Sounds logical to me.  That one valve might have something keeping it from closing completely.  1/8" is a mile in an engine.  If it is not closing completely, then you would get the exact symptoms you are describing.  Everything would turn until that piston neared TDC, and then it would hit that valve.

Could be corrosion or rust on the valve stem.  Could have a lump of crap on the valve seat.  You might be able to bring the piston up near (but not too close to) TDC (to keep you from dropping the valve into the cylinder), remove the keeper and spring, and move the valve around by hand to see if you could free-up or dislodge anything.  WARNIING: it can be a bear to get the spring back on, though.  So, be forewarned.  On a gas engine, we would pressurize the cylinder through the spark plug hole to hold the valve closed.  Not sure if you could pressurize this one through the injector hole or not.

I once freed a partially-open valve that had some gunk on the stem by spraying penetrating oil down the stem and tapping the valve lightly with a rubber mallet (with the spring still on it).  It would originally move down easily, but would not come all the way back up.  After a few soaks and taps, it finally came all the way back up.  But, this one had only very minor crud on the stem.  The seat was clean.  It had the same symptoms; the crank would turn until the piston touched that valve, and then it stopped cold.

If you can't do anything from the top, then, like the man said, you have to decide if you want to play in this league.  It ain't cheap.

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"Eagles may soar, but weasels don't get sucked into jet engines."

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Forgot to mention there is a whole lot of used parts available for end engines out there  ....... I would certainly try to repair what you got before switching driveline.... that’s only last resort.... but yes your going to have to open your wallet real wide regardless.... search shipping and $$$ good luck.. bob

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12 hours ago, AZB755V8 said:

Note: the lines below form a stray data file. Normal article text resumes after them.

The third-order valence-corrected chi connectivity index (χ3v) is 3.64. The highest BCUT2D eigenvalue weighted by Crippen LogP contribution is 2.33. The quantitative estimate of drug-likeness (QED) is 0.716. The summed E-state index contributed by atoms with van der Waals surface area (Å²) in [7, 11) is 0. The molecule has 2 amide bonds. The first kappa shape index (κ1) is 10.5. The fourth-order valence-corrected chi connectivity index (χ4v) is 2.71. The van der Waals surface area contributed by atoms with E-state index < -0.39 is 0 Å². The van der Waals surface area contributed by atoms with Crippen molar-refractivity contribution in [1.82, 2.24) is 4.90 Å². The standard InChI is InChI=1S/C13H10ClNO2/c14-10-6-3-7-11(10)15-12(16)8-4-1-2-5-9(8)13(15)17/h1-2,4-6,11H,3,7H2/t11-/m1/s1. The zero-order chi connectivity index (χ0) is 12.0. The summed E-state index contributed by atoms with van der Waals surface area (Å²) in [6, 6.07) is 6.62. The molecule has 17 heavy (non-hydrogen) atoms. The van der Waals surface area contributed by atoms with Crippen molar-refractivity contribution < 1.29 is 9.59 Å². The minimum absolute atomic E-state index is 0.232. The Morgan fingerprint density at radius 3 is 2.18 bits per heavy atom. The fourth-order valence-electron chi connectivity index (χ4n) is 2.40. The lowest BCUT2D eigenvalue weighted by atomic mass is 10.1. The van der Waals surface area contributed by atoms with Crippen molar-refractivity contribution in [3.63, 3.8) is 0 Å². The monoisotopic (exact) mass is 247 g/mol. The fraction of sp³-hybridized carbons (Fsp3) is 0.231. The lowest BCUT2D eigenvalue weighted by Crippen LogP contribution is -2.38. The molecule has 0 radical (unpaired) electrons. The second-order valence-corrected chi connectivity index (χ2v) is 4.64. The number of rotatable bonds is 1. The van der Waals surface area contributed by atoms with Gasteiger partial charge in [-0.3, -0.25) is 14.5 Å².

[quote]Sounds like a lot of talk but maybe that is all you are wanting. [/quote]

Perhaps that is because I want all available information and possibilities before I go tearing into things and spending money unnecessarily.

[quote]If pulling a head is to expensive and so on a Mack is not going to be an inexpensive toy. Stick with a small block Chevy maybe in a 70's car so parts are cheap and the vehicle is EZ to work on. [/quote]

If you read my post that you quoted you will find that I said the cost of the gasket is peanuts if pulling the head is necessary. I don't like doing exploratory surgery looking for cancer before elimination possibilities like the common cold. While it is true that this is my first medium/heavy duty project, I have done several car/pickup projects including body swaps, driveline swaps, some gas to diesel and mix-matching brands as well as manufacturing body panels. Also, having owned several heavy trucks over the years (only have 2 Petes now) I have done my fair share of repair/maintenance on those as well and by comparison, this B61 is a lightweight. NO toys are inexpensive but throwing money at a problem before determining what that problem actually IS just makes it worse IMO. 

[quote]I commented earlier in this post to help but did not think that it would be tuning into a snivel feast.[/quote] 

I appreciated your previous post very much. In fact, I added either a "like" or a "thanks" to it (I don't recall which). It was very well thought out and helpful. However, I was not aware that I was required to take it as gospel and that I was to accept it as the "final word" on the subject. My bad. 

[quote]So replace a piston & liner or two and get the old dog running instead of taking 2 weeks to talk about what you don't want to do.[/quote]

I may do that yet. However, I am exploring several options for this truck and am not ONLY looking at a stock restoration. I am still considering an engine swap, a driveline swap, putting the cab on a whole new chassis, choosing a newer medium duty chassis or a light duty chassis (I have an '03 Dodge dually cummins 6 spd that may become a donor) or just park it as yard art. I also have a 1950's vintage Holmes wrecker that I am considering putting on it or i may leave it as a wheel tractor. A LOT of things have to be considered in choosing which may i want to go and, since there is a lot to consider before choosing a direction, that requires asking for the opinion of others. 

[quote]No one said a Mack was cheap so buck-up or shut-up. We are here for advise but you have to do something with it or it is a big waste of time for everyone.[/quote]

I was never expecting this to be cheap but that does not mean that I am willing to spend money where it is not needed. I didn't realize that you were the spokesman for the entire forum and that you speak for "everyone" but I do see that you are not alone in your view that my participation here as a waste of "everyones" time so I will choose to "shut up". I will find the information I seek elsewhere. Enjoy your projects, I know i will enjoy mine.